Teacher with Drug-Induced Parkinsonism

The patient taught middle school for forty years, and she sits without leaning on the back of her chair. She comes for a consultation about whether she has Parkinson’s disease. Her husband has come with her, as a witness to the changes he has seen in her health. Her falls scared both of them. In the most recent, the patient carried groceries in each arm. She fell straight forward and broke her nose. When on the floor she was unable to rise without assistance.

The medical history of the patient has some red flags for the doctor; the patient doused her garden with spectricide and the toxin caused her thyroid to quit functioning. He mentions that there is a relationship, though not a causal one, between Parkinson’s disease and exposure to pesticides, heavy metals and other environmental toxins. She comments she has suffered from trigeminal neuralgia, inflammation of the fifth cranial nerve that produces intermittent bouts of shooting pain to the side of her face and jaw. Her husband notes he has seen tremor in her hands and a stiff walk, while the patient says she has experienced left- sided weakness, fatigue, forgetfulness, and problems with bladder control.

The patient has taken some medications that may have deleterious side effects. Pravastatin, being one of the cholesterol- lowering statins, recently made the news for its under- reported tendency to invoke muscle pain and weakness, especially in the legs. Her primary care doctor added Abilify, a novel tranquilizer to her medications when he thought Prozac was inadequate for her symptoms of depression. Abilify can block dopamine receptors and produce some signs and symptoms of parkinsonism and in addition can induce tardive dyskinesia in patients, uncontrollable movements of the face, tongue or other body parts and these may wane if discontinued, or become permanent with continued treatment.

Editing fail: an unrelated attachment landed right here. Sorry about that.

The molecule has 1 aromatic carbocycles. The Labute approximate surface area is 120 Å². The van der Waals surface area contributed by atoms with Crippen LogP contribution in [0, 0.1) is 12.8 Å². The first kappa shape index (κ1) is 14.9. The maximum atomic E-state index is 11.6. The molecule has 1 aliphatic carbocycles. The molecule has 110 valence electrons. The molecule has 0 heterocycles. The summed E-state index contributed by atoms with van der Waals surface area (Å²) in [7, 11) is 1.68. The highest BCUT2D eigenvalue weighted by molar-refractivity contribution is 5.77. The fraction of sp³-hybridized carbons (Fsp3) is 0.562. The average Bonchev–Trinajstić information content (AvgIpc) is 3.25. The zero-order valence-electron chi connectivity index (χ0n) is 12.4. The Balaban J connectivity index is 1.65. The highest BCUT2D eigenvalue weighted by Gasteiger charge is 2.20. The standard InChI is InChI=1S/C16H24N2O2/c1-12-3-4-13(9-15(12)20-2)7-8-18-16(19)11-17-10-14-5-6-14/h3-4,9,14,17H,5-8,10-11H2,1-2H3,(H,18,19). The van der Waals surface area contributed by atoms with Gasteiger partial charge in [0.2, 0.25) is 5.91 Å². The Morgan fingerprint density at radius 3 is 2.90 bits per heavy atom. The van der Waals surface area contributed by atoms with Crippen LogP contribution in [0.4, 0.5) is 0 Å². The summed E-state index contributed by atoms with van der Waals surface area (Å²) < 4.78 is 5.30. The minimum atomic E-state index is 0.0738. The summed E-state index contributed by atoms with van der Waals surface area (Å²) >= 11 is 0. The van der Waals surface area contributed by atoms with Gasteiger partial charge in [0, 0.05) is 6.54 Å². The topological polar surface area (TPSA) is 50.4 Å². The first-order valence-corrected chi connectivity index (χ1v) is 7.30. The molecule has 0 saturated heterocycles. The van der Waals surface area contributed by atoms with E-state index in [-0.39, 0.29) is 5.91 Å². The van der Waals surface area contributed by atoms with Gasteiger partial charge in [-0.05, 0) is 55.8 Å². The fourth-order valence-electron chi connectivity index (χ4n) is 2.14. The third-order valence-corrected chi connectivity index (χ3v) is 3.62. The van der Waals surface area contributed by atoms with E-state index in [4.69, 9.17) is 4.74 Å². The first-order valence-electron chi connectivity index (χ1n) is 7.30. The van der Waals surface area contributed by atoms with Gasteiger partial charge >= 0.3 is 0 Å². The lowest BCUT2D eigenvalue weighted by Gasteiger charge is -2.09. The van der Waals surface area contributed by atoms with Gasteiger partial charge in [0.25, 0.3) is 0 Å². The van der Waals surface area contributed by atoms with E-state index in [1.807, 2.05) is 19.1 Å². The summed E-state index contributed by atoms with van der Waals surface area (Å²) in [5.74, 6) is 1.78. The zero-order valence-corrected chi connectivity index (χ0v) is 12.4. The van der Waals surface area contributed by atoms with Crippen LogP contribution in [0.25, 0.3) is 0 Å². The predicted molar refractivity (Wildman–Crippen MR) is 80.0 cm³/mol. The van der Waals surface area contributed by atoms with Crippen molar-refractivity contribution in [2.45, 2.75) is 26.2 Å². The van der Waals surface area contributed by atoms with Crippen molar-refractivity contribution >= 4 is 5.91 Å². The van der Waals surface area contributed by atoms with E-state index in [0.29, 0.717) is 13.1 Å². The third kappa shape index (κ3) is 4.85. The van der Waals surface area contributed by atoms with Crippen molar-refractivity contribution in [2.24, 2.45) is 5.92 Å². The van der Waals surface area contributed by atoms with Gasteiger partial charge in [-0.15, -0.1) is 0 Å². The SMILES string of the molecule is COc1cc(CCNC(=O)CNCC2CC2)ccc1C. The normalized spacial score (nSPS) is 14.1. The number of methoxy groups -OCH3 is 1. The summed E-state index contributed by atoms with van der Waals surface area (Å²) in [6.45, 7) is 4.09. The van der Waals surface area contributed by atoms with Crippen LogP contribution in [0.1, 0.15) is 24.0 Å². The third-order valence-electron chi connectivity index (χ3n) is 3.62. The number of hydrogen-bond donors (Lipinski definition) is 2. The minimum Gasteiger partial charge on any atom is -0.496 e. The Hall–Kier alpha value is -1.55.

On physical examination, the doctor finds no stiffness or rigidity in her muscles, and her gait is normal with a full arm swing. He comments that he can detect no signs of parkinsonism. When he places a tuning fork on the bones of her foot, and she is unable to feel the metal buzzing, though she can feel the vibration in the knuckles of her hands. She is able to discern whether her toes are up or down, but her perception of temperature is also impaired. The doctor tells her that she does not have the clinical features of Parkinson’s disease now. She may have had some symptoms of parkinsonism while taking Abilify, but those have gone away after stopping the medication. Based on her examination he diagnoses a peripheral neuropathy to explain some of her symptoms. The cause of her neuropathy will require more extensive evaluation. A B-12 deficiency, low thyroid function, medications or toxic insult are possible causes of neuropathy. He conjectures a toxic bath, like the kind she experienced, might result in a neuropathy, though the lower extremity problem resembles what a diabetic patient might incur. He urges her to see another physician whose specialty is the peripheral nervous system. He hands the patient and her husband a referral form. The other specialist will thoroughly explore the function of other nerves (nerve conduction studies), and order the appropriate blood and other tests that will aid in ruling out other disorders.

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